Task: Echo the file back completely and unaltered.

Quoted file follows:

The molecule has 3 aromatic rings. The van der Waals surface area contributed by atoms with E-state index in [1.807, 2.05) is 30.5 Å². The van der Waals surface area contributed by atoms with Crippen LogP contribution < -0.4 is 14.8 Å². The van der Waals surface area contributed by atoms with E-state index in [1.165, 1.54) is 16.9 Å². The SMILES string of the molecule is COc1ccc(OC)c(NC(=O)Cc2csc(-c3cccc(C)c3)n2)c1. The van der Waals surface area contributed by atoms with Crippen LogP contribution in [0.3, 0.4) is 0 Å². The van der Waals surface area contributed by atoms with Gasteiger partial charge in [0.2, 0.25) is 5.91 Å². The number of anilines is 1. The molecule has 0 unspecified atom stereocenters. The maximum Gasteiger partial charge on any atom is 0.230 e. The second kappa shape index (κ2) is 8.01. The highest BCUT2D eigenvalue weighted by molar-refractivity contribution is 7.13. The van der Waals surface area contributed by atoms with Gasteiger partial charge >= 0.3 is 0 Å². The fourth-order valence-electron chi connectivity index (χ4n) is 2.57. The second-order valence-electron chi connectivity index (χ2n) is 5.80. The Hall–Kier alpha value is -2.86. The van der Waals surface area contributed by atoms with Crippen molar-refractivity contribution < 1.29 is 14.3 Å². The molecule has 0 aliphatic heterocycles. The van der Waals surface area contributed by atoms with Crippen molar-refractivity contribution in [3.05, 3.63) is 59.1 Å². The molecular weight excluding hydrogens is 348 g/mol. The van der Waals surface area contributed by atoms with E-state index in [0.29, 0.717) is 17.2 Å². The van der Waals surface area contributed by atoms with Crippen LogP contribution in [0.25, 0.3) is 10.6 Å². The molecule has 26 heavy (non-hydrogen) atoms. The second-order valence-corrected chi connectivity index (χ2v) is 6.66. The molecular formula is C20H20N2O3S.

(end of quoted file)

The molecule has 3 aromatic rings. The van der Waals surface area contributed by atoms with E-state index in [1.807, 2.05) is 30.5 Å². The van der Waals surface area contributed by atoms with Crippen LogP contribution < -0.4 is 14.8 Å². The van der Waals surface area contributed by atoms with E-state index in [1.165, 1.54) is 16.9 Å². The SMILES string of the molecule is COc1ccc(OC)c(NC(=O)Cc2csc(-c3cccc(C)c3)n2)c1. The van der Waals surface area contributed by atoms with Crippen LogP contribution in [0.3, 0.4) is 0 Å². The van der Waals surface area contributed by atoms with Gasteiger partial charge in [0.2, 0.25) is 5.91 Å². The number of anilines is 1. The molecule has 0 unspecified atom stereocenters. The maximum Gasteiger partial charge on any atom is 0.230 e. The second kappa shape index (κ2) is 8.01. The highest BCUT2D eigenvalue weighted by molar-refractivity contribution is 7.13. The van der Waals surface area contributed by atoms with Gasteiger partial charge >= 0.3 is 0 Å². The fourth-order valence-electron chi connectivity index (χ4n) is 2.57. The second-order valence-electron chi connectivity index (χ2n) is 5.80. The Hall–Kier alpha value is -2.86. The van der Waals surface area contributed by atoms with Crippen molar-refractivity contribution < 1.29 is 14.3 Å². The molecule has 0 aliphatic heterocycles. The van der Waals surface area contributed by atoms with Crippen molar-refractivity contribution in [3.05, 3.63) is 59.1 Å². The molecular weight excluding hydrogens is 348 g/mol. The van der Waals surface area contributed by atoms with E-state index in [0.29, 0.717) is 17.2 Å². The van der Waals surface area contributed by atoms with Crippen LogP contribution in [0.25, 0.3) is 10.6 Å². The molecule has 26 heavy (non-hydrogen) atoms. The second-order valence-corrected chi connectivity index (χ2v) is 6.66. The molecular formula is C20H20N2O3S.